Saturday, January 9, 2010

{I got a feelin'...}

I was hesitant to write about this on my blog because it's a hard feeling for me to put my finger on, but since it's not the first time I've noticed this phenomenon in myself maybe it's important for me to try to think it through.

After I've completed a big project I find myself feeling.... down? blue? sad? depressed just a little? I'm not sure what to call it. It's like I build myself up as I'm getting close to completing a project and then once it's done I have a big fall. Maybe I was thinking that my sweater was going to look like the professional one in the photo, and when it didn't come out 100% perfect, I was disappointed? I know that's not fair to myself, this is my first real sweater... but I tend to expect a lot from myself. In one way, these higher expectations I have let me tackle bigger projects without fear of failure, but at the same time when they don't come out perfect maybe I'm a little too hard on myself.

I'm not even sure if that's what it is. Is this common? Does anyone else get these kind of feelings after a big project is off the needles?

Maybe it's more like I'm just taking a breather before my next project. I've been excited to cast on my next socks, but just can't get up the enthusiasm to do it tonight. I sort of feel like I'm in a haze just wandering around the house without any knitting projects and wondering what to do. :)


  1. Don't worry, I think everyone feels that way once in awhile :) Sometimes us knitters can over do it and just need a little knitting break. Its like if you ate 5 slices of pizza you probably aren't going to want to eat some pizza in awhile.

    You'll get your knitting mojo back!

  2. It is sometimes a feeling for I get as well, but the fact that I constantly have lots of projects going at once usually helps because I can just pick up another one and start going. Also, having a positive mindset and not being too hard on yourself is a big deal. You can't expect things to look just like the photos. Remember, they're made by professional people and then photographed in professional light with the backgrounds perfectly coordinated to the colors of the knitted item and probably pinned and stretched and all sorts of things like that, and on professional models to boot. The important part is putting the project on yourself and just giving yourself the mantra of "I made this and I love it!" and then casting on another thing. Everything you make is a learning experience, so whether you like the finished product that much or not, it's a good chance to learn something new and you can at VERY least be proud of that. Knitting is supposed to be fun and fulfilling, and a big part of that is (or should be, in my opinion), the learning process and a positive mindset. As I previously said, I think your sweater looks really lovely and you have no reason to be down about it! Just cast on your next new thing and think positively. That's a pretty complex and beautiful sweater for it to be your first one, anyway! That means you're reaching for the stars and challenging yourself. Definitely something to be proud of. :-D Happy knitting!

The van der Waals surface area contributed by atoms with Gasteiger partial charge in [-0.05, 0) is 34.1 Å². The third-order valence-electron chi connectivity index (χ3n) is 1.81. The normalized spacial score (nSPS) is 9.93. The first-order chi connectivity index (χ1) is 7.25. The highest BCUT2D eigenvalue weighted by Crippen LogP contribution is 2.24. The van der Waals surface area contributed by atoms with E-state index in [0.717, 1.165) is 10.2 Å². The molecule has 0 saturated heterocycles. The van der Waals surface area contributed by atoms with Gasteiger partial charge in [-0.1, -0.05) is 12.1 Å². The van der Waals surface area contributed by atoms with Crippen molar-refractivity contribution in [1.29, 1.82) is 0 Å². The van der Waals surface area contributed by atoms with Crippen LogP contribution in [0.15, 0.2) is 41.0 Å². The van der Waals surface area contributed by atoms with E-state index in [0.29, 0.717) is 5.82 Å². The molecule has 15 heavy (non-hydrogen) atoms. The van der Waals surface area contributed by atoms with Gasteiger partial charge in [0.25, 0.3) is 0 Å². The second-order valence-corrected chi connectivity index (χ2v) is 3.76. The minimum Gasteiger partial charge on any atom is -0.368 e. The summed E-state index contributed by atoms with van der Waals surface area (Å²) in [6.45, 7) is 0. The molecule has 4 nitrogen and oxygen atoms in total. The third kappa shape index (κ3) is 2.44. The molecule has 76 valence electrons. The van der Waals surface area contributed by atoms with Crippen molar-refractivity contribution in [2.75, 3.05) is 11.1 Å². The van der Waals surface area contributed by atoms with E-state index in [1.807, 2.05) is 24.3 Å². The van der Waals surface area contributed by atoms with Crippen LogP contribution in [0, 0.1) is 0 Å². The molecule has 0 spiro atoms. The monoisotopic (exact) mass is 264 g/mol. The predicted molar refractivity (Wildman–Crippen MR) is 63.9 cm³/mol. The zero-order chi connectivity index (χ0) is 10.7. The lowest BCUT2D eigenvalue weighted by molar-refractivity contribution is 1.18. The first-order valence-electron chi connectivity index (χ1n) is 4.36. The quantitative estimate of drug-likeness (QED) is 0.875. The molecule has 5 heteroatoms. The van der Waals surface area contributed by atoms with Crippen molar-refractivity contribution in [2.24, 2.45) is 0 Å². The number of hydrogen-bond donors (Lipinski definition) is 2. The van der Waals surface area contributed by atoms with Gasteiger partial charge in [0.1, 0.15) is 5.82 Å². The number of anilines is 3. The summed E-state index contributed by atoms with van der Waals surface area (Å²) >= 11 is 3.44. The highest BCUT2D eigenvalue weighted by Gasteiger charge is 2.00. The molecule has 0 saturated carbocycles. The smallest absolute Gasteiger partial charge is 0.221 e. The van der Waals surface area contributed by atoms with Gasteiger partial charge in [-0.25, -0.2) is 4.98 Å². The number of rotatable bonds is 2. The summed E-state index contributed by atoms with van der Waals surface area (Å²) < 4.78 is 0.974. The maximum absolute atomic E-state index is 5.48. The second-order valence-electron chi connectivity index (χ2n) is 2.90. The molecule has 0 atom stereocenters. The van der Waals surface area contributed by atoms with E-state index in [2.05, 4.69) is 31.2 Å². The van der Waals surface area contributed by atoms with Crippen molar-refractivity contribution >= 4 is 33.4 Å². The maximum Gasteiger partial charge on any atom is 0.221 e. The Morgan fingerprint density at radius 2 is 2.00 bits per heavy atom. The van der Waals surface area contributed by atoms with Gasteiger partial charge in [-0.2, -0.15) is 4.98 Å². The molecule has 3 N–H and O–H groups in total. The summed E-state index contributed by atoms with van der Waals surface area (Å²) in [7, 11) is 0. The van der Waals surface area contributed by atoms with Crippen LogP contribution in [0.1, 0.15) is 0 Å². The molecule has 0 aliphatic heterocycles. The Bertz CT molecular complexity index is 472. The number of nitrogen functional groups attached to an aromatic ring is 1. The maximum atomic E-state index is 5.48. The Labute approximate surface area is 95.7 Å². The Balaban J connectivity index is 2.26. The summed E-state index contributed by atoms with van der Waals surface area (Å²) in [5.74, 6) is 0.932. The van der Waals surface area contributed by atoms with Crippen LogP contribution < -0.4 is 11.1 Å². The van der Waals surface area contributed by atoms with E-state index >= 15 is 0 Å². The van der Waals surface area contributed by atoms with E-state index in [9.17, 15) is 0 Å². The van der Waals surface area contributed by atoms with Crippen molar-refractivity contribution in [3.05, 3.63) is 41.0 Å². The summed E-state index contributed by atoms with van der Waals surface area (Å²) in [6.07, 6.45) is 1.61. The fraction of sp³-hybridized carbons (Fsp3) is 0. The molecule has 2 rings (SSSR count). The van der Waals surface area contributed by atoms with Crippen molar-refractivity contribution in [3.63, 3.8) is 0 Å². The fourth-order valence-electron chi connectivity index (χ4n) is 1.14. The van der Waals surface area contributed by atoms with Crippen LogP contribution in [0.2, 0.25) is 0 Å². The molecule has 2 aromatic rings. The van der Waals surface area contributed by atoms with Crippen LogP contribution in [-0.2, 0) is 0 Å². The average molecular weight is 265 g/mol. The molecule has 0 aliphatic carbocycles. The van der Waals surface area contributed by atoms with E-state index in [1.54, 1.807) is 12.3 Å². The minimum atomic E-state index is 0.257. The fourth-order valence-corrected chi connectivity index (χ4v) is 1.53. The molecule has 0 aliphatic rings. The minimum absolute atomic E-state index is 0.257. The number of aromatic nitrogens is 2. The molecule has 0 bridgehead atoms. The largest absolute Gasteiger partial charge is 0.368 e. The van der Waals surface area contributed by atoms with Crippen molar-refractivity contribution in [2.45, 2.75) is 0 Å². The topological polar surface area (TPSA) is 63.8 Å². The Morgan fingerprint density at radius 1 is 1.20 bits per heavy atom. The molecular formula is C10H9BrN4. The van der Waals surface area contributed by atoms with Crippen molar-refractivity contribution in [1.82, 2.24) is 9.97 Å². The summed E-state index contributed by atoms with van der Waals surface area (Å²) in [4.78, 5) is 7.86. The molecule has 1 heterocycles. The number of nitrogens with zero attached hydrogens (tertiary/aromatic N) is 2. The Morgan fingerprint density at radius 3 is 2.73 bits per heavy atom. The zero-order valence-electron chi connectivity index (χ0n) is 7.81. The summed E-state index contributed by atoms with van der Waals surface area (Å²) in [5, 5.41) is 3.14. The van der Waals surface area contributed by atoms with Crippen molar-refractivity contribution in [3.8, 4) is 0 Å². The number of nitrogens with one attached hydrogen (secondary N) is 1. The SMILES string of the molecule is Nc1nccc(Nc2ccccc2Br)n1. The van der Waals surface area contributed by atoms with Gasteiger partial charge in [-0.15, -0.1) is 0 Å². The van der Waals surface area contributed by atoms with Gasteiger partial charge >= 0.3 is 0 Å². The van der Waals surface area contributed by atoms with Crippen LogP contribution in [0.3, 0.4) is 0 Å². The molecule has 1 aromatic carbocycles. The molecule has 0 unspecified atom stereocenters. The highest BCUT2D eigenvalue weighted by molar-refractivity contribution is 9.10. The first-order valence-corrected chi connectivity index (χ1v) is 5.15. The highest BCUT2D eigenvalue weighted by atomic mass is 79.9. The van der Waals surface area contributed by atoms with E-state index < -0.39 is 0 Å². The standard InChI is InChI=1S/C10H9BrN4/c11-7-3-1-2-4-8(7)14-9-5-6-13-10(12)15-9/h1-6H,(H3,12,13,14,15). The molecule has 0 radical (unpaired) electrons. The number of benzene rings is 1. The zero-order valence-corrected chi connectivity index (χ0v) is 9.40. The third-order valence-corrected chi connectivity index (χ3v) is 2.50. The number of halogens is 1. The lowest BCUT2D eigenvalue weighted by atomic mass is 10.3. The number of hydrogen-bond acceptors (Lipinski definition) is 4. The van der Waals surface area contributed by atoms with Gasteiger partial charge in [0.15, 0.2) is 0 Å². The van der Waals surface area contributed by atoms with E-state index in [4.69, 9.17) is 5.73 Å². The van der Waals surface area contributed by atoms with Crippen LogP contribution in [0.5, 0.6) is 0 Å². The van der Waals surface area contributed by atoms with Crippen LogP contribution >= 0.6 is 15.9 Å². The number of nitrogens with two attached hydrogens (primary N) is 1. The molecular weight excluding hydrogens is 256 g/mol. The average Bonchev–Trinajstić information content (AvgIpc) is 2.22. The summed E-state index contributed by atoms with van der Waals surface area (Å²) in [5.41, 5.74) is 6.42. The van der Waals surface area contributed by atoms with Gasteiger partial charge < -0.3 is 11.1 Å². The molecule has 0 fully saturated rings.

3. I know exactly how you're feeling! It's almost like we get this idea, that this could be the best sweater known to man, and then when it isn't, it just really sucks. You spend so much time on this one object, and at least for me, when it doesn't measure up I feel... Like what's the point?

    You tackled a difficult project! Set-in sleeves are tricky business! And knitting a sweater in pieces has an element of gambling- you just never know exactly how it's going to fit until it's sewn up.

    You should really be proud of yourself for knitting something so big, so quickly, and with such commitment!

  4. It happens to everyone who tries to create. Just hang in there and pick up those needles again. Take what you learned from the project and try something else just as complicated and challenging. You'll find that magic again in no time.

  5. First of all, I think your sweater is beautiful! I can hardly believe you finished it so quickly! It seems like I just looked on here the other day and you had just started it!

    I agree with what someone else said, that you could ease that feeling by having several projects going at once. I don't have as much experience with this, because I haven't finished any real "big" projects just yet. I have noticed,however, a couple of times when I felt down because I finished the main project I was on and didn't have another project to work on. I felt weird, like, "what do I do now? I don't have anything on the needles!"

    In addition to preventing that feeling, having several projects going gives me a sense of variety, so that I can work on what I am in the mood to work on. Maybe that would help. (Or do you already work on several projects at a time?)

    I can't wait to see what you make next! :)

  6. I bet it's perfectly normal! To invest so much of your heart into something and then it's "done"! You're inspiring me, though, so take heart in that. I took a knitting class yesterday and have knitted 1.5 inches of a hat. At this rate, I'll be done around the time the daffodils come out :)

  7. I often feel a little bit down when a project comes off the needles because suddenly it's not KNITTING anymore, it's just an object (even if it's a great object!). The transition always hits me really hard the moment I weave in the last end. I'm glad to have the finished object, but while it's on the needles, it's alive and dynamic...once it's done, it's not alive anymore. Static. It makes me kind of sad.

  8. I know what you mean. After I'm finished with a big project I will obsess over any tiny parts that I was unhappy with. That's why when I make a mistake I usually will frog the whole thing and re-knit it if I can because I know I can't live with the disappointment.